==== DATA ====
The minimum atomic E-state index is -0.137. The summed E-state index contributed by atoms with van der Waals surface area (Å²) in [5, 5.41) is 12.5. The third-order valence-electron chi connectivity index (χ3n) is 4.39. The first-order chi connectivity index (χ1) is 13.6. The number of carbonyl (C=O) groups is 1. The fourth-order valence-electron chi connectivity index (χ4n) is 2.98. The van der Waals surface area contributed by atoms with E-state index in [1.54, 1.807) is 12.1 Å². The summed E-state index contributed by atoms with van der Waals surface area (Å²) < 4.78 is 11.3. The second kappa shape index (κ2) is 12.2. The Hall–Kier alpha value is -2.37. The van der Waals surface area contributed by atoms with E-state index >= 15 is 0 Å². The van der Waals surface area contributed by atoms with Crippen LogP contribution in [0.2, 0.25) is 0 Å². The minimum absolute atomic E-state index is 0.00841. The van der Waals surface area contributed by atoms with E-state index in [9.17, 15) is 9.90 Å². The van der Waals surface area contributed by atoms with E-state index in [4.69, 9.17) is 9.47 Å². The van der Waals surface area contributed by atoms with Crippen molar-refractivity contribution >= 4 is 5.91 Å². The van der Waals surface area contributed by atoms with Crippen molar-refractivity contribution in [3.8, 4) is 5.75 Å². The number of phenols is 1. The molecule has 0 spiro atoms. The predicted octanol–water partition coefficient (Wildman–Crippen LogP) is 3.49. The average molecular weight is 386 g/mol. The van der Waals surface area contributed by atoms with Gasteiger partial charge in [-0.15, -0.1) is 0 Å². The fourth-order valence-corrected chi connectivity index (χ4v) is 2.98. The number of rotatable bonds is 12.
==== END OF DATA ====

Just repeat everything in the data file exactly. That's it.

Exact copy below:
The minimum atomic E-state index is -0.137. The summed E-state index contributed by atoms with van der Waals surface area (Å²) in [5, 5.41) is 12.5. The third-order valence-electron chi connectivity index (χ3n) is 4.39. The first-order chi connectivity index (χ1) is 13.6. The number of carbonyl (C=O) groups is 1. The fourth-order valence-electron chi connectivity index (χ4n) is 2.98. The van der Waals surface area contributed by atoms with E-state index in [1.54, 1.807) is 12.1 Å². The summed E-state index contributed by atoms with van der Waals surface area (Å²) < 4.78 is 11.3. The second kappa shape index (κ2) is 12.2. The Hall–Kier alpha value is -2.37. The van der Waals surface area contributed by atoms with E-state index >= 15 is 0 Å². The van der Waals surface area contributed by atoms with Crippen LogP contribution in [0.2, 0.25) is 0 Å². The minimum absolute atomic E-state index is 0.00841. The van der Waals surface area contributed by atoms with E-state index in [9.17, 15) is 9.90 Å². The van der Waals surface area contributed by atoms with E-state index in [4.69, 9.17) is 9.47 Å². The van der Waals surface area contributed by atoms with Crippen molar-refractivity contribution >= 4 is 5.91 Å². The van der Waals surface area contributed by atoms with Crippen molar-refractivity contribution in [3.8, 4) is 5.75 Å². The number of phenols is 1. The molecule has 0 spiro atoms. The predicted octanol–water partition coefficient (Wildman–Crippen LogP) is 3.49. The average molecular weight is 386 g/mol. The van der Waals surface area contributed by atoms with Gasteiger partial charge in [-0.15, -0.1) is 0 Å². The fourth-order valence-corrected chi connectivity index (χ4v) is 2.98. The number of rotatable bonds is 12.